American Notes: Travelling with Dickens
By Richard Carreno
(Part II in a Series)
This traditional model isn't new, going back for more than 150 years. German writer Karl Baedeker pioneered the form in the 1840´s.
The literary travel memoir, a newer travelog model, has roots in the autobiographical sketches that were commonplace amongst 19th century Grand Tour Romantics. The form is now fully evolved with adherents such as novelist Paul Theroux and essayist Bill Bryson. Some of my favourites in this category are from another time: A.J. Liebling´s ''Chicago: The Second City'' (1952), E.B. White´s "Here´s New York'' (1949) , and any of the travel anthologies by S.J. Perelman.
In its original guise, many cultivated, urbane Europeans were eager to interpret the beguiling. mystifying folkways of the new Americans. The best-known example of this analysis is, of course, Alex De Tocqueville´s " De la Democratie en Amérique" (1835, 1840). Even earlier, in the 1820's, Washington Irving ventured an American version of the travel memoir with essays based on a visit to England. Unlike the works of the culturally-confident Europeans, Irving´s reporting was obsequious and fawning. Irving, said Henry Seidel Canby, saw himself as ''an American Marco Polo, bringing home the romance of the other countries, bearing their gifts of suavity, detachment, ease, and beauty to a raw country dependent upon its vulgar strength, stronger brains than in manners, yet not devoid in a craving for civility.''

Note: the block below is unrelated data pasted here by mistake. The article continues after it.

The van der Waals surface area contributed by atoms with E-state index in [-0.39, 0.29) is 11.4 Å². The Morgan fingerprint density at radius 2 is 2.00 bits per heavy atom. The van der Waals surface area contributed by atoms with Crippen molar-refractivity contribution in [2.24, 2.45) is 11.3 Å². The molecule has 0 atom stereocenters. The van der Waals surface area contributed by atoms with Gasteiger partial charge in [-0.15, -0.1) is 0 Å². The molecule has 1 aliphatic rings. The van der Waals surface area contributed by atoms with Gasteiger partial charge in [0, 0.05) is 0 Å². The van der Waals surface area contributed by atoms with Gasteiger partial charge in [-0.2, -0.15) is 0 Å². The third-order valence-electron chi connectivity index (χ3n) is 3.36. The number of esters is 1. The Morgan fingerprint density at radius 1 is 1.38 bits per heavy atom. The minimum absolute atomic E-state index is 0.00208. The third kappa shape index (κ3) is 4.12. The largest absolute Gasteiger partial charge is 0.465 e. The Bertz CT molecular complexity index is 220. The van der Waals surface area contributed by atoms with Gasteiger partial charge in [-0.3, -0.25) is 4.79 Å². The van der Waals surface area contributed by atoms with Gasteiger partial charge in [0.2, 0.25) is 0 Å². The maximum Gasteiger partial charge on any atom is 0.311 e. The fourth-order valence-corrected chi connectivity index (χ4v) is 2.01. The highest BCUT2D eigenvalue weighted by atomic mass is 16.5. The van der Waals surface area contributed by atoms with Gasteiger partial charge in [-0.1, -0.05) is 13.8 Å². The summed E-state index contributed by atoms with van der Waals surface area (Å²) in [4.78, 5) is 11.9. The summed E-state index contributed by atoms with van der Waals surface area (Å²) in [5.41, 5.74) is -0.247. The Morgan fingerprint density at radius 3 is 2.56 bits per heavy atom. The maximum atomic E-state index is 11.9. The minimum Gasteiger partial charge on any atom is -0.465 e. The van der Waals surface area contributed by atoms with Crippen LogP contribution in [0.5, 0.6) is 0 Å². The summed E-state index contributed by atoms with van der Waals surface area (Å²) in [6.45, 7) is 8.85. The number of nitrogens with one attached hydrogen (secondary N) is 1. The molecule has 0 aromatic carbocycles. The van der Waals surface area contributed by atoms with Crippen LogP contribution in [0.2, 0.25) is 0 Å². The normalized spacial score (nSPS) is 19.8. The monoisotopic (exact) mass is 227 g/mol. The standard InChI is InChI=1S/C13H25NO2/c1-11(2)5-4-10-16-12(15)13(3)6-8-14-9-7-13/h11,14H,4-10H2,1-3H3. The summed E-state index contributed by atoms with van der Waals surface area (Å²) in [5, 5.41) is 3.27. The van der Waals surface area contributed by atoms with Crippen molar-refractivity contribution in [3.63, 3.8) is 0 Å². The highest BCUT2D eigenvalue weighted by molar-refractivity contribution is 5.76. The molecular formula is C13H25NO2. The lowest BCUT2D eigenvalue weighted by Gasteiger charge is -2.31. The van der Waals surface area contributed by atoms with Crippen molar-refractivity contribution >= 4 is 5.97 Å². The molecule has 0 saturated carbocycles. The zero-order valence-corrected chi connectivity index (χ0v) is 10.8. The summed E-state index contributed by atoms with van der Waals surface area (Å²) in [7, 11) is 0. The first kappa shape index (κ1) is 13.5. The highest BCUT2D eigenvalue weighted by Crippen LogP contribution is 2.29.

It was this raw country that Charles Dickens visited, about 11 years after Tocqueville. For the most part, he didn't like what he saw.
(To be continued)
Richard Carreno is editor of Junto.